How To Make Grain Free Sourdough Bread
I’ve been experimenting with gluten free sourdough bread recipes for a while now and the original recipe that this one has evolved from was made with brown rice flour, buckwheat and tapioca. It was a really good bread, but I wanted to move away from grains, and even though I still eat white rice occasionally, I’m not at all keen on brown rice since I discovered that it’s commonly contaminated with arsenic (sad but true…).
Now I have to say that there are some amazing bread recipes in the Keto Breads recipe book that use almond flour, coconut flour & other options, and I’m more than happy with those because they’re yummy and low carb, but hubby still loves his carbs and his sourdough, so this bread continues to be made from time to time.
I’ve played around and the current version of this bread is made from cassava flour, buckwheat flour and coconut flour and it’s really good.
The Difference Between Cassava Flour And Tapioca
Now, don’t go confusing Cassava flour with Tapioca! They both come from the same plant and the two products look and feel very much alike, but they are actually quite different and may have a different effect on the end product.
As the demand for Cassava flour is growing, it is gradually becoming more well known, and more available depending on where you live. In the USA there seems to be plenty of options over at Amazon and even Ebay lists a few brands.
But here in New Zealand it’s a little bit harder to get so far. I was buying mine on Trademe but the listing seems to have disappeared….). Otto’s Cassave is available from a few retailers around the country at around $30 per kilo, which makes expensive bread.
But thankfully Cassava flour is now available from Iherb much cheaper, and so that means that we Kiwis can have it delivered to the door, often with free postage, usually within a week or so. Happy days!
✅ You can check that out here: https://iherb.co/rJbxUqRi
Now let’s get on with the recipe…
Grain Free Sourdough Bread
- 4 cups cassava flour
- 3 cups buckwheat flour
- 1 cup coconut flour
- 6 tbsp chia seed
- 4 tbsp olive oil
- 3 tsp Himalayan salt
- 3 cups (approx) of bubbly bread bug starter See my post about how to make a starter with kombucha here.
- 1 tsp sugar
- 700-800 ml filtered/chlorine free water Chlorine may kill your bread bug.
- 2 handfuls sunflower seeds and/or pumpkin seeds Optional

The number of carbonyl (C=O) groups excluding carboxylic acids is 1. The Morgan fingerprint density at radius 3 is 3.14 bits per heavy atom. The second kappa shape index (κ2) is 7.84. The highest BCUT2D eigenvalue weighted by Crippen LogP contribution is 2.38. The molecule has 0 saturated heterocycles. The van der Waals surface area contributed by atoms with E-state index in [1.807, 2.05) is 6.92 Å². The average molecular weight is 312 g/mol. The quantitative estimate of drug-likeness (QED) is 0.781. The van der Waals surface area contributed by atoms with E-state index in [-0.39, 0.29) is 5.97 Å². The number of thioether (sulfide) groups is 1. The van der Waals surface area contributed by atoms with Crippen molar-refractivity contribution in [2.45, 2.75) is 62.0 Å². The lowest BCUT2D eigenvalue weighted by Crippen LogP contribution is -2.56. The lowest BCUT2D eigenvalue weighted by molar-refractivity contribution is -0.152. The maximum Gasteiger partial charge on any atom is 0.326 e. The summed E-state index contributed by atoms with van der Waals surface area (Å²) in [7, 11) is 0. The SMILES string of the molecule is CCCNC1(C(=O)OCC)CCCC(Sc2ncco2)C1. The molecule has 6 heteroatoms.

- Combine all dry ingredients in a large bowl and mix well.
- Add bread starter and then gradually add the water, mixing as you go.
- Add enough water to make a stiff dough (consistency should be like a very thick cake batter)
- Divide the mixture between two large loaf tins that have been well oiled.
- Cover the tins with tin foil poking one or two holes in the foil with a sharp knife to allow steam to escape when baked.
- Leave the mixture in the tins to sit for 8-10 hours at room temperature to rise. We usually make the bread in the morning then bake in the evening, or occasionally we’ve made the bread at night and baked in the morning. It really doesn’t matter. This bread isn’t finicky – 6 hours or 12 hours – you’ll still get good bread! We’ve also taken to sitting the tins on top of the fridge as it’s just a little bit warm there from the fridge motor which seems to help the bread to rise faster, however room temperature will do the job also.
- Bake covered at 180 degrees Celcius for one hour.
- Remove the tin foil and bake for another 30 minutes.
- Allow to cool a little then remove from the tins and allow your loaves to cool completely on a rack.
Yummy Grain Free & Gluten Free Breads
This bread is really good to eat as bread when fresh (I looove it and can’t get enough once I start…), but after that it’s better toasted. However be prepared to put the toaster down 2 or 3 times to get it to toast. It takes a bit more time than your standard bread!
We slice both loaves and then freeze it, so we’ve always got bread available to toast and that works well for us because it’s kind of a staple for hubby. 😉
Now I can honestly say that I think this bread has the best texture I’ve ever come across in a gluten free bread (and I’m not just saying that because I created it).
It’s not crumbly – at all.
It holds together perfectly, and of course that’s amazing for a gluten free bread that has no xanthan gum or guar gum in it. Even better is that the recipe seems to be almost bullet proof – we’ve never had a failure. Give it a go and leave a comment to let me know how it goes.
If you’re looking for more grain free breads, or grain free and sugar free sweets & desserts, take a look at the links below. I think you’ll like them.